Anyway, loved your article and research. Very refreshing in a blogging world where it’s difficult to come up with an unique take on stuff. (Even my comment is just a rehash of the same old mormonism complaints!:)

  3. Hellmut says:

    This is interesting, Jonathan. Thanks for your work.

    The logic of comparison and most statistical tests require that cases be independent.

    You are assuming that New York and Virginia are independent entities, which is not the case. New and Virginia were both English colonies that relied on the same culture and traditions for place names.

    Since Virginia and New York are closely related cases, connected by their British heritage, I am afraid that your conclusions are unreliable.

  4. Jonathan says:

    Lisa, thanks. 🙂

    Stephanie, I guess my point is that even if we’re pretty certain that the Book of Mormon is ahistorical, we shouldn’t accept a weak argument that agrees with our conclusion. Holley may be right about the place names, but there’s no way to tell reliably. Without a way to tell when the test fails, it’s all just innuendo and conspiracy theories.

    Hellmut, you’re probably right. However, even if the test isn’t reliable, the methodological problems with creating such a list remain. I think replicating Holley’s results with non-English place names would just be icing on the cake. The list is still just cherry picking. Alas, you’ve now got me searching for a list of Chinese place names. 🙂

  5. chanson says:

    One more remark on Stephanie’s point:

    Once we’ve already concluded (via other evidence) that the book is ahistorical, then Holley’s list may be a place to start looking for clues about how it was composed. However, for the reasons Jonathan explains, it’s not good evidence to back up the claim that the BoM is ahistorical.

    (It’s not even really good evidence that it was composed around Palmyra, but it could definitely be used for ideas when formulating a hypothesis.)

  6. Jonathan says:

    chanson, that’s a great point.

    I admit that I didn’t read much of his book, but it seems that he’s trying to support a Spaulding authorship by drawing a connection between Book of Mormon geography and the Great Lakes setting of Spaulding’s Manuscript Story. I still think his evidence is tainted by confirmation bias, but it seems that overzealous critics have been quick to misuse what Holley did.

  7. Mike Tea says:

    But have you prayed about the list? I have and “know” the list is true.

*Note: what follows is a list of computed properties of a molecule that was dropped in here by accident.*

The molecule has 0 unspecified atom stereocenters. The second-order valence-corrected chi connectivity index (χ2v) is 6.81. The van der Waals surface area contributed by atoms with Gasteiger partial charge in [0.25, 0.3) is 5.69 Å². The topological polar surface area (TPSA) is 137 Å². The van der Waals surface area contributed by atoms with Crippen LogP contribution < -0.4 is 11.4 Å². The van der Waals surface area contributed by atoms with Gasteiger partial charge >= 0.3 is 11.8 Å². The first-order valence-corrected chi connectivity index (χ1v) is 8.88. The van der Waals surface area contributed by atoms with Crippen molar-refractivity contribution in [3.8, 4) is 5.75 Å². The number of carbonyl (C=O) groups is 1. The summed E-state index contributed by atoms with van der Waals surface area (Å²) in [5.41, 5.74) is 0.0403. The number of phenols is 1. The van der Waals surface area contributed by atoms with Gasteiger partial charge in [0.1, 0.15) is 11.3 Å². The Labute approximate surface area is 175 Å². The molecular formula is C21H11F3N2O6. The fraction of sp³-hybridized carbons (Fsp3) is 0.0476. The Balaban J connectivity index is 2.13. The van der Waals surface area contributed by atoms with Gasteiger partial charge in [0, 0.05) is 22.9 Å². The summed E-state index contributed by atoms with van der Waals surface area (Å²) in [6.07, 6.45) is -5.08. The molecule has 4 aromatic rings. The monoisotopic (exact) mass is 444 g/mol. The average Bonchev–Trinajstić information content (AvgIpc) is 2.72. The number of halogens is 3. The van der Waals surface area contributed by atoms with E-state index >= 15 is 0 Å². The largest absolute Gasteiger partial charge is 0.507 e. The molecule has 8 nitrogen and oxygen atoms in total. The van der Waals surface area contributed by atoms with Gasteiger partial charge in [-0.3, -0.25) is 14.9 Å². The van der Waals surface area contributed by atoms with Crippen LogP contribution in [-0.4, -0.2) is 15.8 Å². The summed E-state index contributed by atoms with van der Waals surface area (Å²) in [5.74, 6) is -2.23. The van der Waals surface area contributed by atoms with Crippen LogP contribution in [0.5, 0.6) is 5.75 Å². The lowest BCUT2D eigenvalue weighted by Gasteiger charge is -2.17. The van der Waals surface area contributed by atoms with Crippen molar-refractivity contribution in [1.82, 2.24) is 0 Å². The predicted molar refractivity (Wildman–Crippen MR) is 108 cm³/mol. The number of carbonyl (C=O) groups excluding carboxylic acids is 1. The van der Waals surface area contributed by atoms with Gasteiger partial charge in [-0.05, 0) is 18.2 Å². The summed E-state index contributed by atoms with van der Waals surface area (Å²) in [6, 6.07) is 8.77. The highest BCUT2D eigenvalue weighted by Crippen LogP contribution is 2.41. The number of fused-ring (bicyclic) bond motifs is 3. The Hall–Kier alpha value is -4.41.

8. Stephanie says:

    wow i just reread my comment earlier, and the first part didn’t even make sense. What I meant to say last night at 1 a.m. is that we all know Smith didn’t translate it, but did write it. It seems you guys already figured that out that’s what I meant, but I just wanted to clarify. Yikes!

  9. Craig says:

    the FAIR wiki had an article about this which has some other criticisms. Take them with a grain of salt though, because FAIR is a biased pro-Mormon organisation.

    One of the main points are that that Holley’s geography and placement of cities doesn’t match those in the Book of Mormon, though if the BoM authors were simply getting names from surrounding geography which they then changed for the book, that wouldn’t really mean Holley was wrong.

    They also point out that Holley contradicts himself a couple times about what the BoM analogue is in New England geography.


    We actually don’t know if Smith wrote it. We don’t know who wrote it for sure, though there is good evidence that there was more than one author, as the writing styles change too much to have been all written by the same person.

  10. Jonathan says:

    I’ve repeated the exercise with a list of Chinese place names with good results, at least in my opinion. They’re a bit more tenuous, but not unreasonably so.

    Craig, thanks for the link. They’re mostly responding to the claim that Holley’s list supports the Spaulding authorship hypothesis. Of course I agree that the list can be ignored, but for different reasons than what the apologists are using. I’m more disagreeing with the way it was used when I first encountered it.

  11. Stephanie says:

    actually the only “evidence” I know of that claims there are multiple writing styles within the bom is based on word-printing analysis. these analyses have been proved flawed because they were based on edited transcripts of the book of mormon, not the original manuscripts. the words used to judge authorship were small words like the, in, of, and, etc. and these are the words editors play freely with. until we can get a hold of the original manuscript and do a word-print on it (assuming the word printing process is even legit) I will assume Joe and no one but Joe wrote it.

  12. Jonathan says:

    Stephanie, unfortunately, the original manuscript was buried in a time capsule. When it was unearthed 40 years later, a lot of it had been destroyed by water and mold. It was then split up and handed out to various people. About 28% of it is known to survive.

  13. John says:

    Interesting list, but it should also be pointed out that a number of the names are Biblical – Jordan, Sidon, Boaz, Shiloh, Aaron and Gibeon. Maybe even “Minor”, if you count Asia Minor…

    Obviously, the more syllables, the less likely an accidental resemblance. In words of one or two syllables, it’s going to come up all the time, but when we have words of three syllables it’s less likely, and four syllables, it’s a bit of smoking gun.

  14. John says:


    My efforts are less convincing, but here goes –

    Angola – Angola (not on this list, but there is an Angola in Portugal)
    Anadia – Ani-Anti
    Calinaco – Calno
    Coimbra – Cumorah
    Gandra – Gad, Gadiandi
    Horta – Hermounts
    Lagoa – Angola
    Lagos – Laish
    Lamego – Lamoni
    Miranda – Moriantum
    Montimor – Manti, Moronihah
    Moura – Moron
    Sabugal – Sebus
    Santana – Satan
    Sines – Sinim

  15. Still an impressive list considering you’re working from a list of 150+1 cities.

  16. Chris says:

    If you look for exact matches rather than contrived matches, the following locations existed in New York prior to the Book of Mormon:

    Jerusalem, New York, 1791
    Jordan, New York, 1810

    I cannot find any exact place name matches in Virginia that existed prior to the Book of Mormon.

    Maybe the familiarity with some areas in New York did serve as sub conscious cues for Joseph Smith or Solomon Spalding?

    Either way, two exact matches beats a three letter match like NHM.